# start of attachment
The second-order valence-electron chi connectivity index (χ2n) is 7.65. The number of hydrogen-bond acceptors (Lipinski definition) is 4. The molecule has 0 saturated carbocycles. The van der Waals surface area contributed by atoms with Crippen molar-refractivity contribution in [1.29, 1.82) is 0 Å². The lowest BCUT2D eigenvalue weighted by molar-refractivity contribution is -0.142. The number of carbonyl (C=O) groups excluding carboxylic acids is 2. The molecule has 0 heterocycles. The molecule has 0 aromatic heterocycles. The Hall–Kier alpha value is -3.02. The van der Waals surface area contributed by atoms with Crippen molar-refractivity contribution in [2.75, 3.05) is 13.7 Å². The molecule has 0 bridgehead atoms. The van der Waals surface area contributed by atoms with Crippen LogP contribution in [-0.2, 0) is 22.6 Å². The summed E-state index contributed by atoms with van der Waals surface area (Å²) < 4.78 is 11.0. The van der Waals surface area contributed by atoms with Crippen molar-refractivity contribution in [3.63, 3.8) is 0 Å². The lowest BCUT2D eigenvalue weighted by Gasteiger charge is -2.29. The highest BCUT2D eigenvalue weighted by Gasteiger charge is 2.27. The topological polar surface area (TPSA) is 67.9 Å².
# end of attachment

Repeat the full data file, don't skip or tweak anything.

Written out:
The second-order valence-electron chi connectivity index (χ2n) is 7.65. The number of hydrogen-bond acceptors (Lipinski definition) is 4. The molecule has 0 saturated carbocycles. The van der Waals surface area contributed by atoms with Crippen molar-refractivity contribution in [1.29, 1.82) is 0 Å². The lowest BCUT2D eigenvalue weighted by molar-refractivity contribution is -0.142. The number of carbonyl (C=O) groups excluding carboxylic acids is 2. The molecule has 0 heterocycles. The molecule has 0 aromatic heterocycles. The Hall–Kier alpha value is -3.02. The van der Waals surface area contributed by atoms with Crippen molar-refractivity contribution in [2.75, 3.05) is 13.7 Å². The molecule has 0 bridgehead atoms. The van der Waals surface area contributed by atoms with Crippen LogP contribution in [-0.2, 0) is 22.6 Å². The summed E-state index contributed by atoms with van der Waals surface area (Å²) < 4.78 is 11.0. The van der Waals surface area contributed by atoms with Crippen molar-refractivity contribution in [3.63, 3.8) is 0 Å². The lowest BCUT2D eigenvalue weighted by Gasteiger charge is -2.29. The highest BCUT2D eigenvalue weighted by Gasteiger charge is 2.27. The topological polar surface area (TPSA) is 67.9 Å².